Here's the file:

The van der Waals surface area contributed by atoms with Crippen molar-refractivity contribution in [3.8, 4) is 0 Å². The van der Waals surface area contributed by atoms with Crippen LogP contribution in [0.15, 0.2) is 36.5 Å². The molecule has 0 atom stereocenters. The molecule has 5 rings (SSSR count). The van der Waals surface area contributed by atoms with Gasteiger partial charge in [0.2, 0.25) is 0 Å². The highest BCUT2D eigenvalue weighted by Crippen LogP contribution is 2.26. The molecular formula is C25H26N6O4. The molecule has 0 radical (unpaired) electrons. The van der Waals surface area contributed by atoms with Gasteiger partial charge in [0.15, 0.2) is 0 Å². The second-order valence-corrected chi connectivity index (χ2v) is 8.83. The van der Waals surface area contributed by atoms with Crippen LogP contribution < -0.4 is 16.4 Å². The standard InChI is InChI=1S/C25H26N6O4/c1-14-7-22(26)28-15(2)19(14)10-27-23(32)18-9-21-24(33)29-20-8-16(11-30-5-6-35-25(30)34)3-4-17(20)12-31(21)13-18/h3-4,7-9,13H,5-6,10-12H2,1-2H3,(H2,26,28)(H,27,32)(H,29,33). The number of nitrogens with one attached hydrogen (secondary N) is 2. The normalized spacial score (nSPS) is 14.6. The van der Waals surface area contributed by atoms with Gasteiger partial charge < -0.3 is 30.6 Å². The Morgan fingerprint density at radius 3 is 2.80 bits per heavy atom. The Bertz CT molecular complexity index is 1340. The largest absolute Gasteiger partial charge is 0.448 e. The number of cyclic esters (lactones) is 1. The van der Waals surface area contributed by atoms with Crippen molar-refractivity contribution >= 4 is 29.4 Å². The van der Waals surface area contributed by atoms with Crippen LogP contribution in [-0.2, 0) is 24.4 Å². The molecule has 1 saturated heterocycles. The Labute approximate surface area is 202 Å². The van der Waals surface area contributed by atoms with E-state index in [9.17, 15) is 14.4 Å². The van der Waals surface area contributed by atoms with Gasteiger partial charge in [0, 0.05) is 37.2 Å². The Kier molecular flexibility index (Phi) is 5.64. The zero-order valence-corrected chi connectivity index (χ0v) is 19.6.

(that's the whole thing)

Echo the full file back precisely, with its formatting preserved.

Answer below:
The van der Waals surface area contributed by atoms with Crippen molar-refractivity contribution in [3.8, 4) is 0 Å². The van der Waals surface area contributed by atoms with Crippen LogP contribution in [0.15, 0.2) is 36.5 Å². The molecule has 0 atom stereocenters. The molecule has 5 rings (SSSR count). The van der Waals surface area contributed by atoms with Gasteiger partial charge in [0.2, 0.25) is 0 Å². The highest BCUT2D eigenvalue weighted by Crippen LogP contribution is 2.26. The molecular formula is C25H26N6O4. The molecule has 0 radical (unpaired) electrons. The van der Waals surface area contributed by atoms with Gasteiger partial charge in [0.15, 0.2) is 0 Å². The second-order valence-corrected chi connectivity index (χ2v) is 8.83. The van der Waals surface area contributed by atoms with Crippen LogP contribution < -0.4 is 16.4 Å². The standard InChI is InChI=1S/C25H26N6O4/c1-14-7-22(26)28-15(2)19(14)10-27-23(32)18-9-21-24(33)29-20-8-16(11-30-5-6-35-25(30)34)3-4-17(20)12-31(21)13-18/h3-4,7-9,13H,5-6,10-12H2,1-2H3,(H2,26,28)(H,27,32)(H,29,33). The number of nitrogens with one attached hydrogen (secondary N) is 2. The normalized spacial score (nSPS) is 14.6. The van der Waals surface area contributed by atoms with Gasteiger partial charge < -0.3 is 30.6 Å². The Morgan fingerprint density at radius 3 is 2.80 bits per heavy atom. The Bertz CT molecular complexity index is 1340. The largest absolute Gasteiger partial charge is 0.448 e. The number of cyclic esters (lactones) is 1. The van der Waals surface area contributed by atoms with Crippen molar-refractivity contribution >= 4 is 29.4 Å². The van der Waals surface area contributed by atoms with Crippen LogP contribution in [-0.2, 0) is 24.4 Å². The molecule has 1 saturated heterocycles. The Labute approximate surface area is 202 Å². The van der Waals surface area contributed by atoms with E-state index in [9.17, 15) is 14.4 Å². The van der Waals surface area contributed by atoms with Gasteiger partial charge in [0, 0.05) is 37.2 Å². The Kier molecular flexibility index (Phi) is 5.64. The zero-order valence-corrected chi connectivity index (χ0v) is 19.6.